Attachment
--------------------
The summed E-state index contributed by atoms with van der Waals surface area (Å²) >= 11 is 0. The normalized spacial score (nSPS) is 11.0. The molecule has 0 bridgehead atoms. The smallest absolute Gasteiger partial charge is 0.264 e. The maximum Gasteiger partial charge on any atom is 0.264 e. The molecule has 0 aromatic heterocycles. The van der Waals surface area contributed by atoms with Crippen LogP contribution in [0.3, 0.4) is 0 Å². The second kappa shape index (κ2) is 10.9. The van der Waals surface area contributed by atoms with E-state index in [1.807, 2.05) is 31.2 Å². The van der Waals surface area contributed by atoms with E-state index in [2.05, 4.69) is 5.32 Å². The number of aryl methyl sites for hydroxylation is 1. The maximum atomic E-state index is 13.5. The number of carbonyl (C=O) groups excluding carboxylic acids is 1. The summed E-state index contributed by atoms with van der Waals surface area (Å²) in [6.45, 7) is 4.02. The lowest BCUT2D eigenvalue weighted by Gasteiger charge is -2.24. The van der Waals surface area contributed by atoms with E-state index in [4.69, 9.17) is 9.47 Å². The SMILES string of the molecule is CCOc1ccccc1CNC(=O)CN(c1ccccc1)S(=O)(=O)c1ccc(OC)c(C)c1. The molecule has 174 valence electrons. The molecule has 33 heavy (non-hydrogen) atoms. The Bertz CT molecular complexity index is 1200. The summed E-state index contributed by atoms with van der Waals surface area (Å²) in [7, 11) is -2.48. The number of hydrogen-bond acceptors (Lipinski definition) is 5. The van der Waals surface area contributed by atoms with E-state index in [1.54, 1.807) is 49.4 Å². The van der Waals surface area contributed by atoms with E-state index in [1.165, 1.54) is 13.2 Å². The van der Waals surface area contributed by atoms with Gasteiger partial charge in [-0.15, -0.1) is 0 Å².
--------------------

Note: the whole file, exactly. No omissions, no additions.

The summed E-state index contributed by atoms with van der Waals surface area (Å²) >= 11 is 0. The normalized spacial score (nSPS) is 11.0. The molecule has 0 bridgehead atoms. The smallest absolute Gasteiger partial charge is 0.264 e. The maximum Gasteiger partial charge on any atom is 0.264 e. The molecule has 0 aromatic heterocycles. The van der Waals surface area contributed by atoms with Crippen LogP contribution in [0.3, 0.4) is 0 Å². The second kappa shape index (κ2) is 10.9. The van der Waals surface area contributed by atoms with E-state index in [1.807, 2.05) is 31.2 Å². The van der Waals surface area contributed by atoms with E-state index in [2.05, 4.69) is 5.32 Å². The number of aryl methyl sites for hydroxylation is 1. The maximum atomic E-state index is 13.5. The number of carbonyl (C=O) groups excluding carboxylic acids is 1. The summed E-state index contributed by atoms with van der Waals surface area (Å²) in [6.45, 7) is 4.02. The lowest BCUT2D eigenvalue weighted by Gasteiger charge is -2.24. The van der Waals surface area contributed by atoms with E-state index in [4.69, 9.17) is 9.47 Å². The SMILES string of the molecule is CCOc1ccccc1CNC(=O)CN(c1ccccc1)S(=O)(=O)c1ccc(OC)c(C)c1. The molecule has 174 valence electrons. The molecule has 33 heavy (non-hydrogen) atoms. The Bertz CT molecular complexity index is 1200. The summed E-state index contributed by atoms with van der Waals surface area (Å²) in [7, 11) is -2.48. The number of hydrogen-bond acceptors (Lipinski definition) is 5. The van der Waals surface area contributed by atoms with E-state index in [1.54, 1.807) is 49.4 Å². The van der Waals surface area contributed by atoms with E-state index in [1.165, 1.54) is 13.2 Å². The van der Waals surface area contributed by atoms with Gasteiger partial charge in [-0.15, -0.1) is 0 Å².